Posted by Nic Musolino on September 2, 2009 03:02 PM
People used to regularly complain about the endless appending of the qualifier ‘Beta’ to all Google products. Yesterday afternoon Google proved the logic of its naming schema when its free mail service, Gmail, went dark for almost an hour, plunging most of the western world (or at least the small sliver that use Gmail) into confusion and anguish as the ubiquitous and free service was taken from them.
The jokes were barely dry on various blogs before the service had returned. Like Twitter, the lingering damage to reputation will be minimal. Not because they have a joke ‘fail whale’ (the graphic Twitter uses when its service is interrupted), but because you rightly suspect that every second the problem persisted there was hue and cry throughout their catered lunch and scooter-friendly halls.
In the history of online service, be it hosting, SaaS or cloud computing, the Holy Grail is ‘five nines,’ or 99.999% uptime. This has spawned various measuring tools, guarantees, complaints, lawsuits and more. The argument that you can map cause and effect (x minutes of downtime means y lost revenue) doesn’t really hold. Before businesses could automate sales 24 hours a day, you still had dropped and missed calls. Staff may be unavailable for any number of reasons. Stuff happens.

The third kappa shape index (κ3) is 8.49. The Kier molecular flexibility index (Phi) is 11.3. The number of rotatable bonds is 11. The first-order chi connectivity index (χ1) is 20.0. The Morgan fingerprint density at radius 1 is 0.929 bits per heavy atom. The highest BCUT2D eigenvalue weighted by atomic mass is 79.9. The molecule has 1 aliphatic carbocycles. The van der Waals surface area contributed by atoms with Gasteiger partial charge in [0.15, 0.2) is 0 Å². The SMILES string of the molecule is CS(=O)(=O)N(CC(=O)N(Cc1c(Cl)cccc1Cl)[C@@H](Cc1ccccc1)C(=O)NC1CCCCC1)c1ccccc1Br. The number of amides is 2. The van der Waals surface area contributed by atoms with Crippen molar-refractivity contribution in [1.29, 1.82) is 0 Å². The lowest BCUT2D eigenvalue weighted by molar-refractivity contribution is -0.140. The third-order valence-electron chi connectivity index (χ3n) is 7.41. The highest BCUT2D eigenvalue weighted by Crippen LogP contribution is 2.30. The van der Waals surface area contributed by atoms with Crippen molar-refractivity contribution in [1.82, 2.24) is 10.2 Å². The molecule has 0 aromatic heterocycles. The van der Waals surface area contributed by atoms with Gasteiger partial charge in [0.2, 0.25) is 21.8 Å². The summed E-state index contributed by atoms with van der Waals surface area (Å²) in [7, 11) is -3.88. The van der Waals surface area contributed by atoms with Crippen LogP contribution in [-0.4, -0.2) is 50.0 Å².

Rather than getting tied up in knots with metrics, it’s more important to make it clear to clients and customers that you are doing your absolute best, and on occasion providing a little evidence that your best is also the best. Google’s best with Gmail is pretty impressive (my account, according to a rough calculation has had practically ‘five nines’ of uptime over four years). Other companies, such as Zappos, go far on the same principle. Antagonism is never a recipe for customer retention.
Then again, there’s the alternate view: when Google goes down, there ain’t a whole lot you can do either. Making yourself indispensable (note to Google legal team: remember this term when you travel to Europe) is another way to make sure people keep coming back for more.